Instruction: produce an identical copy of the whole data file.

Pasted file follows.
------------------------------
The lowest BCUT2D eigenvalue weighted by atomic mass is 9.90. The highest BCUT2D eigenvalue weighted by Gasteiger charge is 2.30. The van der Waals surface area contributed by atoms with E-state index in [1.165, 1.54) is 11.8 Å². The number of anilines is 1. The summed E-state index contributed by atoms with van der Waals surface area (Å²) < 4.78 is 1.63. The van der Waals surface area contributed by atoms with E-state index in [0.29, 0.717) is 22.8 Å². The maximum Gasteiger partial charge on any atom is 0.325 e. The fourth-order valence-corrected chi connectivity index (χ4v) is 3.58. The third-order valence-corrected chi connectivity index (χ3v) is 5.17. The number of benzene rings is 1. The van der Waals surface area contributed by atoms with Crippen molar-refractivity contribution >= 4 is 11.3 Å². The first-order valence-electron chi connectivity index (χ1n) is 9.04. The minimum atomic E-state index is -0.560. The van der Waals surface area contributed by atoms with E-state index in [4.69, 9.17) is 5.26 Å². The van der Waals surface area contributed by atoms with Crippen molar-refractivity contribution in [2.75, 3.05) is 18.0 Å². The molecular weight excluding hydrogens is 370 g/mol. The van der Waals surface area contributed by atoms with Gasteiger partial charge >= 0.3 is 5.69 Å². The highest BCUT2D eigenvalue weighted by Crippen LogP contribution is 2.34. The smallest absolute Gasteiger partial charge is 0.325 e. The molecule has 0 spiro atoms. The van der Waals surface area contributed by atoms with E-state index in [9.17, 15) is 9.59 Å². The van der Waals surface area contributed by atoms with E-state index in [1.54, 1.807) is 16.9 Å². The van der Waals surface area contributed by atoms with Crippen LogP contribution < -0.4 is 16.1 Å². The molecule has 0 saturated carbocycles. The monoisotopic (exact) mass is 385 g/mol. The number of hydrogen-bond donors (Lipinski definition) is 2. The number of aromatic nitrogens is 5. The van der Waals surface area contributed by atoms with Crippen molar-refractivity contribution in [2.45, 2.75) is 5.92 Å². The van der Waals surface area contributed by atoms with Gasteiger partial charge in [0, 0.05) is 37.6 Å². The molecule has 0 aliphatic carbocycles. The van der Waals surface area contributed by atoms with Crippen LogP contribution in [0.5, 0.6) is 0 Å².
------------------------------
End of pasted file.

The lowest BCUT2D eigenvalue weighted by atomic mass is 9.90. The highest BCUT2D eigenvalue weighted by Gasteiger charge is 2.30. The van der Waals surface area contributed by atoms with E-state index in [1.165, 1.54) is 11.8 Å². The number of anilines is 1. The summed E-state index contributed by atoms with van der Waals surface area (Å²) < 4.78 is 1.63. The van der Waals surface area contributed by atoms with E-state index in [0.29, 0.717) is 22.8 Å². The maximum Gasteiger partial charge on any atom is 0.325 e. The fourth-order valence-corrected chi connectivity index (χ4v) is 3.58. The third-order valence-corrected chi connectivity index (χ3v) is 5.17. The number of benzene rings is 1. The van der Waals surface area contributed by atoms with Crippen molar-refractivity contribution >= 4 is 11.3 Å². The first-order valence-electron chi connectivity index (χ1n) is 9.04. The minimum atomic E-state index is -0.560. The van der Waals surface area contributed by atoms with E-state index in [4.69, 9.17) is 5.26 Å². The van der Waals surface area contributed by atoms with Crippen molar-refractivity contribution in [2.75, 3.05) is 18.0 Å². The molecular weight excluding hydrogens is 370 g/mol. The van der Waals surface area contributed by atoms with Gasteiger partial charge >= 0.3 is 5.69 Å². The highest BCUT2D eigenvalue weighted by Crippen LogP contribution is 2.34. The smallest absolute Gasteiger partial charge is 0.325 e. The molecule has 0 spiro atoms. The van der Waals surface area contributed by atoms with E-state index in [9.17, 15) is 9.59 Å². The van der Waals surface area contributed by atoms with E-state index in [1.54, 1.807) is 16.9 Å². The van der Waals surface area contributed by atoms with Crippen LogP contribution < -0.4 is 16.1 Å². The molecule has 0 saturated carbocycles. The monoisotopic (exact) mass is 385 g/mol. The number of hydrogen-bond donors (Lipinski definition) is 2. The number of aromatic nitrogens is 5. The van der Waals surface area contributed by atoms with Crippen molar-refractivity contribution in [2.45, 2.75) is 5.92 Å². The van der Waals surface area contributed by atoms with Gasteiger partial charge in [0, 0.05) is 37.6 Å². The molecule has 0 aliphatic carbocycles. The van der Waals surface area contributed by atoms with Crippen LogP contribution in [0.5, 0.6) is 0 Å².